Visiting Vermont, Part Six

Three more of Vermont's very pretty red covered bridges are up for this post as I continued my journey from Stowe to the small Village of Northfield located west of Montpelier.  Northfield has the second highest amount of covered bridges in the state with five bridges but as it was starting to get to be late afternoon and I wanted to get back to Lyndonville before dark, I opted to just photograph three of the five covered bridges being that three of them are all within a quarter mile of each other on the same road that passes over the winding Cox Brook, a tributary of the Dog River.

The first of these, the Northfield Falls Bridge aka the Station Bridge, was built in 1872 in the Town lattice truss style, a style that was widely used on many early timber bridges and later in building construction. It is the longest bridge in Northfield at 137 feet long - more than twice as long as any of the others.

The Upper and Lower Cox bridges were built soon after the Northfield Falls bridge on Cox Brook Road and both are of the Queenpost truss construction that I've mentioned before.

Lower Cox Bridge, also known as the Second Bridge, is 56 feet long.  If you stand at the south portal, you can take a picture of the Northfield Falls Bridge (and vice versa I believe though I honestly forgot to check!).

This is the only place in Vermont where you can take a picture of one bridge from the portal of another so that was pretty cool.  Of course, what would have made it even more cool was if a train had come down the railroad tracks that run between the two bridges but alas, I don't have any more luck with trains in Vermont than I do in Connecticut!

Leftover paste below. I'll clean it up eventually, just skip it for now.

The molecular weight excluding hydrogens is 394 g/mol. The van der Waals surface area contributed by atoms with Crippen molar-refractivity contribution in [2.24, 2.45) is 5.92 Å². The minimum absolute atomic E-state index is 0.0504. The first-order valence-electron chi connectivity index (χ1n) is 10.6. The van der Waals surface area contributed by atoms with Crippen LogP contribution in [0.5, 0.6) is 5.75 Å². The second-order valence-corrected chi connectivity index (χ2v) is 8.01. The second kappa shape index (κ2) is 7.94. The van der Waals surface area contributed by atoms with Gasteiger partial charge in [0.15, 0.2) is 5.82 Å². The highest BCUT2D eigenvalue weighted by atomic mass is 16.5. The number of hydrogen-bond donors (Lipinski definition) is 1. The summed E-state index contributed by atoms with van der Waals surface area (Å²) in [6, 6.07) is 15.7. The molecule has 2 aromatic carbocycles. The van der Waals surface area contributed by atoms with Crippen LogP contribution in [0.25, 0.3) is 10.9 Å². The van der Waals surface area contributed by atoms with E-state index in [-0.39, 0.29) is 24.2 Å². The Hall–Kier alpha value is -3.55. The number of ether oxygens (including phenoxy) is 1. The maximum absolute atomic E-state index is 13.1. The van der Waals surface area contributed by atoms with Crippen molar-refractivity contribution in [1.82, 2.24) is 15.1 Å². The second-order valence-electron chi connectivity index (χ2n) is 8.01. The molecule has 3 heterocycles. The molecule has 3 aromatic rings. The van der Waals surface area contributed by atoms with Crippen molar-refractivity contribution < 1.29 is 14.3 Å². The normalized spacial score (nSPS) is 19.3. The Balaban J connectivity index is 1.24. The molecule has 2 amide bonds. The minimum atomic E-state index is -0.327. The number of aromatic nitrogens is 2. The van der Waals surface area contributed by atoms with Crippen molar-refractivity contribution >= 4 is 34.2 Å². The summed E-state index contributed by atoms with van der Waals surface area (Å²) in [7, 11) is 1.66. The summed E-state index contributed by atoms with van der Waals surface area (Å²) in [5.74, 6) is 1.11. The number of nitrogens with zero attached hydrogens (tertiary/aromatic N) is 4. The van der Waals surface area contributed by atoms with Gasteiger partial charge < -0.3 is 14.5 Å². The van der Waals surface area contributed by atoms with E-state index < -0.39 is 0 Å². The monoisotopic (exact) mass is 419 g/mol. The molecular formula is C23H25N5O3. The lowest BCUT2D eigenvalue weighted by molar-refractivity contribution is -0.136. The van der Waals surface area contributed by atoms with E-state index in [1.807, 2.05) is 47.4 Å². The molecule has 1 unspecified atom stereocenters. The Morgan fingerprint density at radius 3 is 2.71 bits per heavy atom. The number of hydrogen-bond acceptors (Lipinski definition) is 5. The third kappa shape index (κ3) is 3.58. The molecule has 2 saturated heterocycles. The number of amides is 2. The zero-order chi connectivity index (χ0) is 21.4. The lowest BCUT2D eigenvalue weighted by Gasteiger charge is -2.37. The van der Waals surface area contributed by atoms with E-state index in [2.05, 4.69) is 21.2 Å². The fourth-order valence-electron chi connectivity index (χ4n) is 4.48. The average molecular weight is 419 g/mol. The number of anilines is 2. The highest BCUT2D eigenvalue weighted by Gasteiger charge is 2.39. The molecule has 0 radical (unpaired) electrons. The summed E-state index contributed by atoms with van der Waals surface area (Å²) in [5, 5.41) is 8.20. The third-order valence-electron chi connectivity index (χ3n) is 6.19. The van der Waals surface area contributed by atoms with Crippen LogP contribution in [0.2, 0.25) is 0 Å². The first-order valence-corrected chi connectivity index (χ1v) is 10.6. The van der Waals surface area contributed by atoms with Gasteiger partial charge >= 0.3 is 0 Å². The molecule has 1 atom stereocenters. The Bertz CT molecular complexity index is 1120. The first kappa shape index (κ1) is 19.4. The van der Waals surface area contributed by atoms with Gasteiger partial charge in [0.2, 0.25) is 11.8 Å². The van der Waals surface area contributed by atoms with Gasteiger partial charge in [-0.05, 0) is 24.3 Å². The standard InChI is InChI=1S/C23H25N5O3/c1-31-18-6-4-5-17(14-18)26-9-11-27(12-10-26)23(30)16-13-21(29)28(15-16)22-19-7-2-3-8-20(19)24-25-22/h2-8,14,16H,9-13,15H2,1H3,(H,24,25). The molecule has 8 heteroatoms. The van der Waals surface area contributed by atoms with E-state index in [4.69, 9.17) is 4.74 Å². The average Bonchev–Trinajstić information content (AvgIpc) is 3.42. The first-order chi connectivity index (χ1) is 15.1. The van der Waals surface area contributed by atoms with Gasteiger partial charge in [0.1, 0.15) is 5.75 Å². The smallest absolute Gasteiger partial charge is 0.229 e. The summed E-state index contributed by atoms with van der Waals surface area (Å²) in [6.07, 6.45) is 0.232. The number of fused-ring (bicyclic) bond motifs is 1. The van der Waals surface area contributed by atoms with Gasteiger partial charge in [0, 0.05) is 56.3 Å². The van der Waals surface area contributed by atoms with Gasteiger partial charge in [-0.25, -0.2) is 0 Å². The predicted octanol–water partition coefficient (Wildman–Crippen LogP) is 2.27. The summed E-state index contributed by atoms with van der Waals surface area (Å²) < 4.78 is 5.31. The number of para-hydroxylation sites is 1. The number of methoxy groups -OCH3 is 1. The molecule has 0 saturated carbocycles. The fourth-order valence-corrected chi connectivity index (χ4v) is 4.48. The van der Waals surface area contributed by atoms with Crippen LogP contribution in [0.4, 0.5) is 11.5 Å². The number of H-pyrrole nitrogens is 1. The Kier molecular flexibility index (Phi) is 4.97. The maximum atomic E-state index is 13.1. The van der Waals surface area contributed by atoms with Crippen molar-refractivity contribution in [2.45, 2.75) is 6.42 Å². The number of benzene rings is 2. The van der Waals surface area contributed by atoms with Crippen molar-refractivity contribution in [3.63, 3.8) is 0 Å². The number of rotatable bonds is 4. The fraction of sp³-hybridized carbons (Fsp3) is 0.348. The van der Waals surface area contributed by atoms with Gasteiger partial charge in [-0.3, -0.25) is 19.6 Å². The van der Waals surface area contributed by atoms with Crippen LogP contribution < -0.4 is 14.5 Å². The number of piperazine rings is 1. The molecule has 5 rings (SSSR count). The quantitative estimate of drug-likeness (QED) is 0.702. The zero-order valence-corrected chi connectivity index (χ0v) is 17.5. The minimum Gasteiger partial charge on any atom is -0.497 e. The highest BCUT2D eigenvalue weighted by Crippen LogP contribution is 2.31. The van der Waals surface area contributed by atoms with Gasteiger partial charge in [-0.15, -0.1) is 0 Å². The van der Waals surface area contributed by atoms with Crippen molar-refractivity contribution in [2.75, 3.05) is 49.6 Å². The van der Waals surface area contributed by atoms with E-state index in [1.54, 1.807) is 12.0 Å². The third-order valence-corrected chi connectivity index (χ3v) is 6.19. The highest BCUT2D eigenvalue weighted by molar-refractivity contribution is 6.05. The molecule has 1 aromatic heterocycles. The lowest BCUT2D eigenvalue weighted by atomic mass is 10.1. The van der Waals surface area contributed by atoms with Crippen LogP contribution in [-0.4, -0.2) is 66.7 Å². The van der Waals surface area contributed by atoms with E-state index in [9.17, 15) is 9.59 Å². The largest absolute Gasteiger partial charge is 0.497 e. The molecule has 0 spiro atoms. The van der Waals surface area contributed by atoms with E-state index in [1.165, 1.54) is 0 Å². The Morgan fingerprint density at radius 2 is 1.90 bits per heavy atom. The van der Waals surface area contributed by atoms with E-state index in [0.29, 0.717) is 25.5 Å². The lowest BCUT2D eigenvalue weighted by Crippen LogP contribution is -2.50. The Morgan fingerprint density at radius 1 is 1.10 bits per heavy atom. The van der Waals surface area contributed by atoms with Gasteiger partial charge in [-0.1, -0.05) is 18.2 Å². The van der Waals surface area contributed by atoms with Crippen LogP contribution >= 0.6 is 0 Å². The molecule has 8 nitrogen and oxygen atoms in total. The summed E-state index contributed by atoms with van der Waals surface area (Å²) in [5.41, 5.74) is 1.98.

The final bridge in the series is Third Bridge aka Upper Cox Brook Bridge and it's 51 feet long.  In 1966 four steel beams were added to this bridge to strengthen it.

As you can see, this bridge has more of an open construction which might make it a nice place to fish from in the summer provided you remember to stay close to the side as it's not exactly wide in there!

After getting pictures of the three Cox Brook Road bridges I pointed myself east and made the drive back over to Lyndonville where I was able to just catch the sun going down in the west though unfortunately it had clouded up quite a bit and it wasn't the gorgeous sunset I would have liked.  Still, I guess this one would just have to do!

I've got about six more covered bridges to go that I took pictures of on my last day in Vermont and then I can stop boring you to tears with them - at least until I get a chance to get back up to Vermont and find some of the bridges in the western part of the State!


Popular posts from this blog

Triple-Sheeting Defined

The Tale of Indian Leap at Yantic Falls in Norwich

A Virtual Visit to Salem's House of the Seven Gables - Part Two, The Turner-Ingersoll Mansion

The Hawthorne Hotel's "Haunted" Room #325 - The Set-Up

The Omni Mount Washington Resort: Historically Comfortable Elegance in New Hampshire's White Mountains